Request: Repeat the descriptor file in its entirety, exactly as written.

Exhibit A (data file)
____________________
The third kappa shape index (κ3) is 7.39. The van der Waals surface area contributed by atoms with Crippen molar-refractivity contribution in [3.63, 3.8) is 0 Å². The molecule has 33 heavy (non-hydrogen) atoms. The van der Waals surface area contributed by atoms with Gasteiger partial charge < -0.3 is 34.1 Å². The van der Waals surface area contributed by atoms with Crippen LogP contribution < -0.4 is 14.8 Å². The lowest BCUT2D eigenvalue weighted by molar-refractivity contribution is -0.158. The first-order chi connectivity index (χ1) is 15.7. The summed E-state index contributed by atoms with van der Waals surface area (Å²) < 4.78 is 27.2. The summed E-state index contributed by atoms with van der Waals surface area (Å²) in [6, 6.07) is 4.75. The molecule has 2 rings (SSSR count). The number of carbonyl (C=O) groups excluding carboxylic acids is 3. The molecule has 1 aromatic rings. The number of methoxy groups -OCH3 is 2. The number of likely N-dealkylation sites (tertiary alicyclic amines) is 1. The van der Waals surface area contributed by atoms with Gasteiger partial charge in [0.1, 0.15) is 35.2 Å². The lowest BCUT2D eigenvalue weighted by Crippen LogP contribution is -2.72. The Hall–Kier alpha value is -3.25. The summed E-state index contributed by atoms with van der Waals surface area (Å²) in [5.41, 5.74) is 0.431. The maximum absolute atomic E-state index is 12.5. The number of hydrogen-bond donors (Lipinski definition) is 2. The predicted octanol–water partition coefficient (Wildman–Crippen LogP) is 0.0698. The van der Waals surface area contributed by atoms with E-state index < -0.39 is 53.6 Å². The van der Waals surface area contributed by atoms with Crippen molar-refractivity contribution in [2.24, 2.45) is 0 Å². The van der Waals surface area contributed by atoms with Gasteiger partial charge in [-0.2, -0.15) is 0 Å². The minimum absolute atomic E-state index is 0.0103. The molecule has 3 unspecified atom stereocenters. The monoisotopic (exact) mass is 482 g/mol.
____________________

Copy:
The third kappa shape index (κ3) is 7.39. The van der Waals surface area contributed by atoms with Crippen molar-refractivity contribution in [3.63, 3.8) is 0 Å². The molecule has 33 heavy (non-hydrogen) atoms. The van der Waals surface area contributed by atoms with Gasteiger partial charge < -0.3 is 34.1 Å². The van der Waals surface area contributed by atoms with Crippen LogP contribution < -0.4 is 14.8 Å². The lowest BCUT2D eigenvalue weighted by molar-refractivity contribution is -0.158. The first-order chi connectivity index (χ1) is 15.7. The summed E-state index contributed by atoms with van der Waals surface area (Å²) < 4.78 is 27.2. The summed E-state index contributed by atoms with van der Waals surface area (Å²) in [6, 6.07) is 4.75. The molecule has 2 rings (SSSR count). The number of carbonyl (C=O) groups excluding carboxylic acids is 3. The molecule has 1 aromatic rings. The number of methoxy groups -OCH3 is 2. The number of likely N-dealkylation sites (tertiary alicyclic amines) is 1. The van der Waals surface area contributed by atoms with Gasteiger partial charge in [0.1, 0.15) is 35.2 Å². The lowest BCUT2D eigenvalue weighted by Crippen LogP contribution is -2.72. The Hall–Kier alpha value is -3.25. The summed E-state index contributed by atoms with van der Waals surface area (Å²) in [5.41, 5.74) is 0.431. The maximum absolute atomic E-state index is 12.5. The number of hydrogen-bond donors (Lipinski definition) is 2. The predicted octanol–water partition coefficient (Wildman–Crippen LogP) is 0.0698. The van der Waals surface area contributed by atoms with E-state index < -0.39 is 53.6 Å². The van der Waals surface area contributed by atoms with Crippen molar-refractivity contribution in [2.24, 2.45) is 0 Å². The van der Waals surface area contributed by atoms with Gasteiger partial charge in [-0.2, -0.15) is 0 Å². The minimum absolute atomic E-state index is 0.0103. The molecule has 3 unspecified atom stereocenters. The monoisotopic (exact) mass is 482 g/mol.